“Do what boys of your age do[…]” (Raphael Rowe)

“He is a liar. I just don't know what the lie is yet.” (Horatio Caine, CSI Miami) [3]

Panorama simplifies the Game-Scene to problem-kids and how they corrupting their family or social life. Drawing a line between video games and social pauperization. The shown examples are real but also known stereotypes, like CSI Miami, Panorama only re-enacts the case of an investigation and only scratches the surface.

“The only thing that matters is the evidence. “ (Horatio Caine, CSI Miami) [3]

If they had taken Horatio seriously they could have get more deeply by following the evidences that the interviews gave them. If we read between the lines, we quick see that obvious all families have social lacks. In case of the Korean family the mother admits that she should have spoken more to his child than beat him. The couple that were neglecting their baby until it starved got attested with a low IQ and depressions. The cases in the UK seem connected with boredom. The signs were already there. Computer Games seem in those cases only the way with the slightest resistance to some joy. Regarding that online-games promising an endless fun-to-play through changing conditions and teammates, the choice to a “funny world” isn’t very surprising.

Blue or Red Pill?

It’s about options and control. Which way I’ll take and for how long. There were decisions made and it not seems that there is an initiative process like in taking synthetic-drugs like heroine. Blizzard released the following comment: "Our games are designed to be fun... but like all forms of entertainment... day-to-day life should always take precedence. World of Warcraft contains practical tools that assist players and parents in monitoring playing time." This is not very satisfying by knowing that especially WoW seems an attractor for overconsumption. A really nice part of the report are the statements of Adrian Hon, of SixToStart:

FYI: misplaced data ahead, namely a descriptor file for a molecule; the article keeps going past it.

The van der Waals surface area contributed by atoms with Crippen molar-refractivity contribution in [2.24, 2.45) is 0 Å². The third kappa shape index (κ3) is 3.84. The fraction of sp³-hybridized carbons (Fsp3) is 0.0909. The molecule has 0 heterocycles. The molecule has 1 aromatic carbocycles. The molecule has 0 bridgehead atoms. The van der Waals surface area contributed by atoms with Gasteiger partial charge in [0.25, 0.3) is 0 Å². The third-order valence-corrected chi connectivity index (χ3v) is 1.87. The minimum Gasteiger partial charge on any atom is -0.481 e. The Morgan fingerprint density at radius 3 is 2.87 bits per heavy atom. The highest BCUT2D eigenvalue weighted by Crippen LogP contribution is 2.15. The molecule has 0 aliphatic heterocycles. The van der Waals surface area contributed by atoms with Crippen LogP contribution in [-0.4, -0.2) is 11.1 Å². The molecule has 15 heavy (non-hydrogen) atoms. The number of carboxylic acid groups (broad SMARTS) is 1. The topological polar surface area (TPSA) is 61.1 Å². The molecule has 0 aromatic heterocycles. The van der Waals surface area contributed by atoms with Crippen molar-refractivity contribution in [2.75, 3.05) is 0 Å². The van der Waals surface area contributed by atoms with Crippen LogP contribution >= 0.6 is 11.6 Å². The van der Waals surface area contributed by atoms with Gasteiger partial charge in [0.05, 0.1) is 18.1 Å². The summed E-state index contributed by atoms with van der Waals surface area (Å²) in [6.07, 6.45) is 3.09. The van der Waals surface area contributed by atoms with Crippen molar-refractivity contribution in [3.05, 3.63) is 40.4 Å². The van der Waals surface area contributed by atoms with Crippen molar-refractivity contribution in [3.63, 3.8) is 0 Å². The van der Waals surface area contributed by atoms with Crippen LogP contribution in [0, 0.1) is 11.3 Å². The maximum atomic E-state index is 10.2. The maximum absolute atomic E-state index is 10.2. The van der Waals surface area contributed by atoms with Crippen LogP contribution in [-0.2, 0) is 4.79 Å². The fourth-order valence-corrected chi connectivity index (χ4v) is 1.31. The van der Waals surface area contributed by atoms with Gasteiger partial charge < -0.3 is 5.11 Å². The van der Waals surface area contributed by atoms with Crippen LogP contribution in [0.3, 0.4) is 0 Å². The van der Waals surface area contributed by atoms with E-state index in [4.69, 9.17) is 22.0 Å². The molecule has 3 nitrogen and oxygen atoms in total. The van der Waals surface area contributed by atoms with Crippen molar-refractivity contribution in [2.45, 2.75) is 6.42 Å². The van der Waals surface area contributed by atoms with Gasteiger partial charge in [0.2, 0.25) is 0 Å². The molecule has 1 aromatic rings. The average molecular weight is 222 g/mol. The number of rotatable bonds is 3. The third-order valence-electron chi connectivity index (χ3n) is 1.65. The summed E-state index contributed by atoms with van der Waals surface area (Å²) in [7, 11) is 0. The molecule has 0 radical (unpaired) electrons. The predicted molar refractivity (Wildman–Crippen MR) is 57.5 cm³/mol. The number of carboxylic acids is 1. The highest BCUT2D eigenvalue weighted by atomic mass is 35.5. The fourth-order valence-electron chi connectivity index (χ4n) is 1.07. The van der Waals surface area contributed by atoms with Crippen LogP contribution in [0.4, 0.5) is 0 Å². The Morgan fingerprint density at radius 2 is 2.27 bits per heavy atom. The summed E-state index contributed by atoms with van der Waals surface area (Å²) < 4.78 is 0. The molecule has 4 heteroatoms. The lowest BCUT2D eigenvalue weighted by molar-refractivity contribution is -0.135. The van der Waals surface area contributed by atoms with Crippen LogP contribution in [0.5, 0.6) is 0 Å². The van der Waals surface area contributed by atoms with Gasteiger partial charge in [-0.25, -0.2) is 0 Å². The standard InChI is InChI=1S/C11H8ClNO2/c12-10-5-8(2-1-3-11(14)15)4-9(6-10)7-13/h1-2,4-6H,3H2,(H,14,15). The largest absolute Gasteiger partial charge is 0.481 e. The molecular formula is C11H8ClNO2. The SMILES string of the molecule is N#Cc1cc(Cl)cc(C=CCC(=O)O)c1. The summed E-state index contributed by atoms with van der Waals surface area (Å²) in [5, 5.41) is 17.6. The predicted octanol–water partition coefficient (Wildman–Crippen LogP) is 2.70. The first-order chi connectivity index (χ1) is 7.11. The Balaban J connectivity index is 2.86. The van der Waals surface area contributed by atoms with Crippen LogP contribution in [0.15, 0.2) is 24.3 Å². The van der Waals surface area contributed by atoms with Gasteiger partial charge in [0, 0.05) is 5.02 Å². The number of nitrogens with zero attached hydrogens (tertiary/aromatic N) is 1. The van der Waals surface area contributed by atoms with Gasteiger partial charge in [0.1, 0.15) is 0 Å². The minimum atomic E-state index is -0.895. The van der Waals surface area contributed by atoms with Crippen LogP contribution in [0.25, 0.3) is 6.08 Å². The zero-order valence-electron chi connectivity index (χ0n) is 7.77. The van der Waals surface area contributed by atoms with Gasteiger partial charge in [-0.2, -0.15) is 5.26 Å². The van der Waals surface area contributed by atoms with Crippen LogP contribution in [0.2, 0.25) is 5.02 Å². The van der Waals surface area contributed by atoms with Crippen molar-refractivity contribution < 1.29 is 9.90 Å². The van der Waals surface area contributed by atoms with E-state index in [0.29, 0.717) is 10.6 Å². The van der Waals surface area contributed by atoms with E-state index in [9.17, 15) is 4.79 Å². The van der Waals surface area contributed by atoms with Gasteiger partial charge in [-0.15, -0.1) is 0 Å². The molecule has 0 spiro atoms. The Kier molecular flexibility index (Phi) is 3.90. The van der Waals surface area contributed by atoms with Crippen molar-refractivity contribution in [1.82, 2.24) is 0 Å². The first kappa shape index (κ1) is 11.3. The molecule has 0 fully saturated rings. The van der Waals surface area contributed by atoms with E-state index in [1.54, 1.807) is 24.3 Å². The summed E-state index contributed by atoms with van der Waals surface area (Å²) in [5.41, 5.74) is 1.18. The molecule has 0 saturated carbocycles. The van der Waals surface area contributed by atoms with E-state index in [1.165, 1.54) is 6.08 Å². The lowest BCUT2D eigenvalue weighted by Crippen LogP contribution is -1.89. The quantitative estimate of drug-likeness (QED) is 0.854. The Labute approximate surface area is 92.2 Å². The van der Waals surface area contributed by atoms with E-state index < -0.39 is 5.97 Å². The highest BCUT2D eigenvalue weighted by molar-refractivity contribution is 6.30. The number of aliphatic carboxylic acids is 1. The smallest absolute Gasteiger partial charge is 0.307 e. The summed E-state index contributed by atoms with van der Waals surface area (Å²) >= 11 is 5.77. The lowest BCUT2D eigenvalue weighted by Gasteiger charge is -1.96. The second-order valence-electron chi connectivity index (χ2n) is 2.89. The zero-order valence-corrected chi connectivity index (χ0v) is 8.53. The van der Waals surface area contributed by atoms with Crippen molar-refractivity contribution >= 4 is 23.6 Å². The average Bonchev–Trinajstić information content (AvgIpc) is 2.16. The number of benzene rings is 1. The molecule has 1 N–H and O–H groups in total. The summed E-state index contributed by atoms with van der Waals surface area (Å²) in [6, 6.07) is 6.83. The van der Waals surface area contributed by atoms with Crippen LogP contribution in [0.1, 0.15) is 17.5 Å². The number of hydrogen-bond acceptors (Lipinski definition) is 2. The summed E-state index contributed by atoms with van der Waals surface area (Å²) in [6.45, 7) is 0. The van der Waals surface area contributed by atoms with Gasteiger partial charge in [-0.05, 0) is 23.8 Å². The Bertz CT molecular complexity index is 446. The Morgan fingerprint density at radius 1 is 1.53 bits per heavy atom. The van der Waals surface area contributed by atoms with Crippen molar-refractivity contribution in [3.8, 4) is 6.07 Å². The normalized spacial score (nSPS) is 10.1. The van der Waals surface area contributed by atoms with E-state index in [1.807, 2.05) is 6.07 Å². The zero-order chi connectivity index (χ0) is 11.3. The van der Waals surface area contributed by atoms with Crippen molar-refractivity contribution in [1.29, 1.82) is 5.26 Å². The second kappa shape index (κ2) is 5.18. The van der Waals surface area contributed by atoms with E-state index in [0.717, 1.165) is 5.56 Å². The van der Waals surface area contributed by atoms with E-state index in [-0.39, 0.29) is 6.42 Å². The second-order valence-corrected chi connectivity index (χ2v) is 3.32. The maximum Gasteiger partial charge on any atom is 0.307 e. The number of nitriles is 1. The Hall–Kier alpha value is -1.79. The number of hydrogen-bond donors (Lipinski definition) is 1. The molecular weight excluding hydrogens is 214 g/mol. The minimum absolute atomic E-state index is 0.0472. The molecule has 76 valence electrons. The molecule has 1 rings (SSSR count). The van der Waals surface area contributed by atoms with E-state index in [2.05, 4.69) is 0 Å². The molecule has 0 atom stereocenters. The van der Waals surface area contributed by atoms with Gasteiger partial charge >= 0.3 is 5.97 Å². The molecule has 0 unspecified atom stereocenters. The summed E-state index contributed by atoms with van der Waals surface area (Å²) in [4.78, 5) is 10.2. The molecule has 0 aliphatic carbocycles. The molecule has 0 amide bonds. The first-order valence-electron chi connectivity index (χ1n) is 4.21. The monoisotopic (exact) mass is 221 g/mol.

“In the 1950s scientists discovered that rats which had been trained to feed themselves by pressing a lever, would press it obsessively if the food was delivered randomly……People have discovered that this works on humans as well. If you give people a lever or a button to press and give them random rewards, they will press it all the time.”

Obvious that is a smart connection to games that can cause addictive-behavior. He also mentions in this coherence that game-mechanics can be powerful and not necessarily all people understand this. Again we are talking about the gap between gamers and non-gamers. So we need to work on filling that gap with knowledge and exchange of experiences and not by polarizing the two sides via bad documentaries or unconsidered statements. They opened the door to the secret room of gaming but stopped at the doorsill and pointed with the finger on the gamer and gaming industry. The images and music used in the Panorama report were simple and trashy. Using barely aggressive music from Prodigy in the background to inject adrenalin to the audience is not pertinence. Pictures lie, we all know that, but arranging them to a deeper manipulation is propaganda. Talking about rage of a young boy and showing an screaming orc at the same time is anchoring the wrong images in connection with gaming scene. The intention by Panorama is clear. They used the false-pretense of “investigative-journalism” to fire against a generation they obviously not understand and doesn’t seem their target audience (they wouldn’t corrupt their own audience). Horatio would say:

“The problem with manipulation is that people can turn on you.” [3]

Let’s close this article with another suggestion by Cheryl K. Olson, co-director and co-founder of the Center for Mental Health and Media at Massachusetts General Hospital in Boston: “I think it does highlight that parents and kids do need to talk about game play and they do need to talk about rules…” [5] Yes, talking seems to be the right solution not beating.

[1] http://de.wikipedia.org/wiki/Investigativer_Journalismus
[2] http://www.harrisinteractive.com/NEWS/allnewsbydate.asp?NewsID=1196
[3] http://www.imdb.com/title/tt0313043/quotes
[4] http://www.dailymail.co.uk/health/article-1335924/Computer-games-addictive-use-psychological-ploys-tested-lab-rats.html#ixzz17WtSXjFR
[5] http://www.businessweek.com/lifestyle/content/healthday/626221.html
[6] http://news.bbc.co.uk/panorama/hi/front_page/newsid_9254000/9254946.stm